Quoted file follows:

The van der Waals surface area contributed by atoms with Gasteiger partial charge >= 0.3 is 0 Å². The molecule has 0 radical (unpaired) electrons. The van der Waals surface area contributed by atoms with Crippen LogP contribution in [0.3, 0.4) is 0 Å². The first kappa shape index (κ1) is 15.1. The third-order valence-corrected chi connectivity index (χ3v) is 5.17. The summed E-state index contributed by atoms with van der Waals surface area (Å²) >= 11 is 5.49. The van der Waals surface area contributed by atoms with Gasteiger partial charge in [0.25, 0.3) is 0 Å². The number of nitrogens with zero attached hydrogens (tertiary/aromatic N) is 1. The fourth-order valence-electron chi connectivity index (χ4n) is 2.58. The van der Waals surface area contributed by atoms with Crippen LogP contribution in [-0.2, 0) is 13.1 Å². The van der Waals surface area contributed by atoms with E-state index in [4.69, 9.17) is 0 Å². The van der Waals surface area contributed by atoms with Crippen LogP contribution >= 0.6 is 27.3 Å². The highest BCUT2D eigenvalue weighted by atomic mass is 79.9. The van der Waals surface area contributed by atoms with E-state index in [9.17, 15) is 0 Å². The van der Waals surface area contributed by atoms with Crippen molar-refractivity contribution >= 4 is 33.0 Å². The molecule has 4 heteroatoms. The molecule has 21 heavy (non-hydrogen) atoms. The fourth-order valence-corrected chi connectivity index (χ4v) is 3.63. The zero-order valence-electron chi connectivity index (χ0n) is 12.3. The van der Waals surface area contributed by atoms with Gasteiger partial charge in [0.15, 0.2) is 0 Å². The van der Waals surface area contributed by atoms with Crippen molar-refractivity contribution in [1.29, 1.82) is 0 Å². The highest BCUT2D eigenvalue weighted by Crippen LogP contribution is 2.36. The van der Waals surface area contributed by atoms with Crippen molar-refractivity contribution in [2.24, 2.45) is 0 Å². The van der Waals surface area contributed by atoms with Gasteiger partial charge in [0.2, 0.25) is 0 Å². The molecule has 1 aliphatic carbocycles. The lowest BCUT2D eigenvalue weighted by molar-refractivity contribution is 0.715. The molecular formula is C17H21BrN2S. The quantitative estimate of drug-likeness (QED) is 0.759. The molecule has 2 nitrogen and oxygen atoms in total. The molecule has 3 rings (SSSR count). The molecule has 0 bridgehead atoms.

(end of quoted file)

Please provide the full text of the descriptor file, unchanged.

The van der Waals surface area contributed by atoms with Gasteiger partial charge >= 0.3 is 0 Å². The molecule has 0 radical (unpaired) electrons. The van der Waals surface area contributed by atoms with Crippen LogP contribution in [0.3, 0.4) is 0 Å². The first kappa shape index (κ1) is 15.1. The third-order valence-corrected chi connectivity index (χ3v) is 5.17. The summed E-state index contributed by atoms with van der Waals surface area (Å²) >= 11 is 5.49. The van der Waals surface area contributed by atoms with Gasteiger partial charge in [0.25, 0.3) is 0 Å². The number of nitrogens with zero attached hydrogens (tertiary/aromatic N) is 1. The fourth-order valence-electron chi connectivity index (χ4n) is 2.58. The van der Waals surface area contributed by atoms with Crippen LogP contribution in [-0.2, 0) is 13.1 Å². The van der Waals surface area contributed by atoms with E-state index in [4.69, 9.17) is 0 Å². The van der Waals surface area contributed by atoms with Crippen LogP contribution >= 0.6 is 27.3 Å². The highest BCUT2D eigenvalue weighted by atomic mass is 79.9. The van der Waals surface area contributed by atoms with E-state index in [9.17, 15) is 0 Å². The van der Waals surface area contributed by atoms with Crippen molar-refractivity contribution >= 4 is 33.0 Å². The molecule has 4 heteroatoms. The molecule has 21 heavy (non-hydrogen) atoms. The fourth-order valence-corrected chi connectivity index (χ4v) is 3.63. The zero-order valence-electron chi connectivity index (χ0n) is 12.3. The van der Waals surface area contributed by atoms with Gasteiger partial charge in [0.15, 0.2) is 0 Å². The van der Waals surface area contributed by atoms with Crippen molar-refractivity contribution in [1.29, 1.82) is 0 Å². The highest BCUT2D eigenvalue weighted by Crippen LogP contribution is 2.36. The van der Waals surface area contributed by atoms with Crippen molar-refractivity contribution in [2.24, 2.45) is 0 Å². The van der Waals surface area contributed by atoms with Gasteiger partial charge in [0.2, 0.25) is 0 Å². The molecule has 1 aliphatic carbocycles. The lowest BCUT2D eigenvalue weighted by molar-refractivity contribution is 0.715. The molecular formula is C17H21BrN2S. The quantitative estimate of drug-likeness (QED) is 0.759. The molecule has 2 nitrogen and oxygen atoms in total. The molecule has 3 rings (SSSR count). The molecule has 0 bridgehead atoms.